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United States Department of Agriculture

Agricultural Research Service

Research Project: IDENTIFICATION OF DISEASE MECHANISMS AND CONTROL STRATEGIES FOR BACTERIAL RESPIRATORY PATHOGENS IN CATTLE Title: Mycoplasma bovis research update

Authors
item Register, Karen
item Sacco, Randy
item Olsen, Steven

Submitted to: Trade Journal Publication
Publication Type: Trade Journal
Publication Acceptance Date: April 26, 2013
Publication Date: April 29, 2013
Repository URL: http://www.bisoncentral.com
Citation: Register, K.B., Sacco, R.E., Olsen, S.C. 2013. Mycoplasma bovis research update. Trade Journal Publication. Available: http://www.bisoncentral.com.

Interpretive Summary: Research conducted at the USDA/ARS/National Animal Disease Center in Ames, Iowa, reveals that ELISAs designed for detection of M. bovis-specific serum IgG in cattle may not be optimal for identification of seropositive bison, particularly those with low to moderate levels of antibody. In a study soon to be published, Drs. Karen Register, Randy Sacco and Steven Olsen report there is considerable variability in the performance of those assays with sera from bison immunized or infected with M. bovis. Their data demonstrate that some reagents used to detect cattle IgG are suboptimal for detection of bison IgG. They additionally report that higher sensitivity is achieved when the antigen used to capture anti-M. bovis antibody is sourced from bison isolates rather than cattle isolates, suggesting the specificity of the immune response to M. bovis may differ in bison as compared to cattle. These observations establish basic parameters of importance and provide a starting point for the development of a more sensitive, standardized enzyme immunoassay for identification of bison seropositive for M. bovis.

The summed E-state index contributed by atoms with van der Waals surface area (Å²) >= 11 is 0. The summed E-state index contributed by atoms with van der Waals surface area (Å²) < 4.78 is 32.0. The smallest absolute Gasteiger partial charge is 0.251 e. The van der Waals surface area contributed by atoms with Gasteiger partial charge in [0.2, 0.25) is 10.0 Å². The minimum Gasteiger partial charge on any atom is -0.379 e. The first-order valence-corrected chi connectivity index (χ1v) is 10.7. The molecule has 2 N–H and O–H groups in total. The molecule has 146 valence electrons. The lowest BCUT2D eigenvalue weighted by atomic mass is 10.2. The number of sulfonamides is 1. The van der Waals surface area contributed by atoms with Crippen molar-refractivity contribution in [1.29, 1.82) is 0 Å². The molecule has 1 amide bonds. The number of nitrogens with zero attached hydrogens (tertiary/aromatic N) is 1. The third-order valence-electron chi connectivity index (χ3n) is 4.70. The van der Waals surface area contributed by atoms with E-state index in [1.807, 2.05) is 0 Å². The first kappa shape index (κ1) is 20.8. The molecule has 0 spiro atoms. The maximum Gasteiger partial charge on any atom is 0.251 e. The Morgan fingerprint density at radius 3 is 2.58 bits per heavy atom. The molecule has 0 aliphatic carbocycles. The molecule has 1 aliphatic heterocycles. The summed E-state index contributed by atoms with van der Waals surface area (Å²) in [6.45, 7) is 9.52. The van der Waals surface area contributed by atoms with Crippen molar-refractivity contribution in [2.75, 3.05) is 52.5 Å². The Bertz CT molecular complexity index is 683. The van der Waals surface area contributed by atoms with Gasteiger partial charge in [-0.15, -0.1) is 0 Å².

Technical Abstract: Research conducted at the USDA/ARS/National Animal Disease Center in Ames, Iowa, reveals that ELISAs designed for detection of M. bovis-specific serum IgG in cattle may not be optimal for identification of seropositive bison, particularly those with low to moderate levels of antibody. In a study soon to be published, Drs. Karen Register, Randy Sacco and Steven Olsen report there is considerable variability in the performance of those assays with sera from bison immunized or infected with M. bovis. Their data demonstrate that some reagents used to detect cattle IgG are suboptimal for detection of bison IgG. They additionally report that higher sensitivity is achieved when the antigen used to capture anti-M. bovis antibody is sourced from bison isolates rather than cattle isolates, suggesting the specificity of the immune response to M. bovis may differ in bison as compared to cattle. These observations establish basic parameters of importance and provide a starting point for the development of a more sensitive, standardized enzyme immunoassay for identification of bison seropositive for M. bovis.

Last Modified: 12/18/2014
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